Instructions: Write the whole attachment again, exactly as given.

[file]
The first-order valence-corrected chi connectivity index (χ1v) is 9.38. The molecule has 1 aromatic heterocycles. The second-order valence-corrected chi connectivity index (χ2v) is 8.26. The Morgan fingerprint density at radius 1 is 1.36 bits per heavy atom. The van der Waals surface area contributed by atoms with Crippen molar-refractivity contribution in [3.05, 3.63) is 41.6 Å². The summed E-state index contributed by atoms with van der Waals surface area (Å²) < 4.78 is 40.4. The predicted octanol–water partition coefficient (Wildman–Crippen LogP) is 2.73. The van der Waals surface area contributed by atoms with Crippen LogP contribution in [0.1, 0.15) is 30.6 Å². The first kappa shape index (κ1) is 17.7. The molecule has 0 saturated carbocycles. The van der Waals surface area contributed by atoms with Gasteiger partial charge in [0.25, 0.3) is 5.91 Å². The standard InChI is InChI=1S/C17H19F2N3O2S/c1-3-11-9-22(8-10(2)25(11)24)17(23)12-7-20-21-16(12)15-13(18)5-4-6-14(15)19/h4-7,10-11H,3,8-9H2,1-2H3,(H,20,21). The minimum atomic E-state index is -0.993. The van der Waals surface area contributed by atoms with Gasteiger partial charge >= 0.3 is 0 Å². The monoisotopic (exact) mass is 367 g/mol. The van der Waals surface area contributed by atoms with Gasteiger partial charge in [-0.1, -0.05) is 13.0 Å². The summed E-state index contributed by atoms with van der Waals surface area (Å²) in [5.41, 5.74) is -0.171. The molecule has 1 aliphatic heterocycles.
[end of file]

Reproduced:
The first-order valence-corrected chi connectivity index (χ1v) is 9.38. The molecule has 1 aromatic heterocycles. The second-order valence-corrected chi connectivity index (χ2v) is 8.26. The Morgan fingerprint density at radius 1 is 1.36 bits per heavy atom. The van der Waals surface area contributed by atoms with Crippen molar-refractivity contribution in [3.05, 3.63) is 41.6 Å². The summed E-state index contributed by atoms with van der Waals surface area (Å²) < 4.78 is 40.4. The predicted octanol–water partition coefficient (Wildman–Crippen LogP) is 2.73. The van der Waals surface area contributed by atoms with Crippen LogP contribution in [0.1, 0.15) is 30.6 Å². The first kappa shape index (κ1) is 17.7. The molecule has 0 saturated carbocycles. The van der Waals surface area contributed by atoms with Gasteiger partial charge in [0.25, 0.3) is 5.91 Å². The standard InChI is InChI=1S/C17H19F2N3O2S/c1-3-11-9-22(8-10(2)25(11)24)17(23)12-7-20-21-16(12)15-13(18)5-4-6-14(15)19/h4-7,10-11H,3,8-9H2,1-2H3,(H,20,21). The minimum atomic E-state index is -0.993. The van der Waals surface area contributed by atoms with Gasteiger partial charge >= 0.3 is 0 Å². The monoisotopic (exact) mass is 367 g/mol. The van der Waals surface area contributed by atoms with Gasteiger partial charge in [-0.1, -0.05) is 13.0 Å². The summed E-state index contributed by atoms with van der Waals surface area (Å²) in [5.41, 5.74) is -0.171. The molecule has 1 aliphatic heterocycles.